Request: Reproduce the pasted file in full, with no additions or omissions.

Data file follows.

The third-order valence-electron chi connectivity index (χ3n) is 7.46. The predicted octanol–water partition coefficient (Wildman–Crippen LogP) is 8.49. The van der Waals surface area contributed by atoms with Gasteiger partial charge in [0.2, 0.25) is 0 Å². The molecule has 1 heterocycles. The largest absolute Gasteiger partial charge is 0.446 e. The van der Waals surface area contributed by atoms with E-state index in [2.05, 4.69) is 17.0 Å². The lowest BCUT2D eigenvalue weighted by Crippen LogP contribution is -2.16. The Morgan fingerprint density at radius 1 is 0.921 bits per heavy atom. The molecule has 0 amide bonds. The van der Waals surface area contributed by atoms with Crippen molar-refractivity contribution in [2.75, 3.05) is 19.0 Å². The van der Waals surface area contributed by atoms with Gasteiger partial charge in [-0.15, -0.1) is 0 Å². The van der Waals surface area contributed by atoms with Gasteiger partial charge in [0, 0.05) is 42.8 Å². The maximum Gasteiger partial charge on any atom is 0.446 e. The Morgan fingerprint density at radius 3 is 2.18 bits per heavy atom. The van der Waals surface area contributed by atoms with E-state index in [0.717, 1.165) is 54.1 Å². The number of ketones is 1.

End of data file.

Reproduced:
The third-order valence-electron chi connectivity index (χ3n) is 7.46. The predicted octanol–water partition coefficient (Wildman–Crippen LogP) is 8.49. The van der Waals surface area contributed by atoms with Gasteiger partial charge in [0.2, 0.25) is 0 Å². The molecule has 1 heterocycles. The largest absolute Gasteiger partial charge is 0.446 e. The van der Waals surface area contributed by atoms with E-state index in [2.05, 4.69) is 17.0 Å². The lowest BCUT2D eigenvalue weighted by Crippen LogP contribution is -2.16. The Morgan fingerprint density at radius 1 is 0.921 bits per heavy atom. The molecule has 0 amide bonds. The van der Waals surface area contributed by atoms with Crippen molar-refractivity contribution in [2.75, 3.05) is 19.0 Å². The van der Waals surface area contributed by atoms with Gasteiger partial charge in [-0.15, -0.1) is 0 Å². The van der Waals surface area contributed by atoms with Gasteiger partial charge in [0, 0.05) is 42.8 Å². The maximum Gasteiger partial charge on any atom is 0.446 e. The Morgan fingerprint density at radius 3 is 2.18 bits per heavy atom. The van der Waals surface area contributed by atoms with E-state index in [0.717, 1.165) is 54.1 Å². The number of ketones is 1.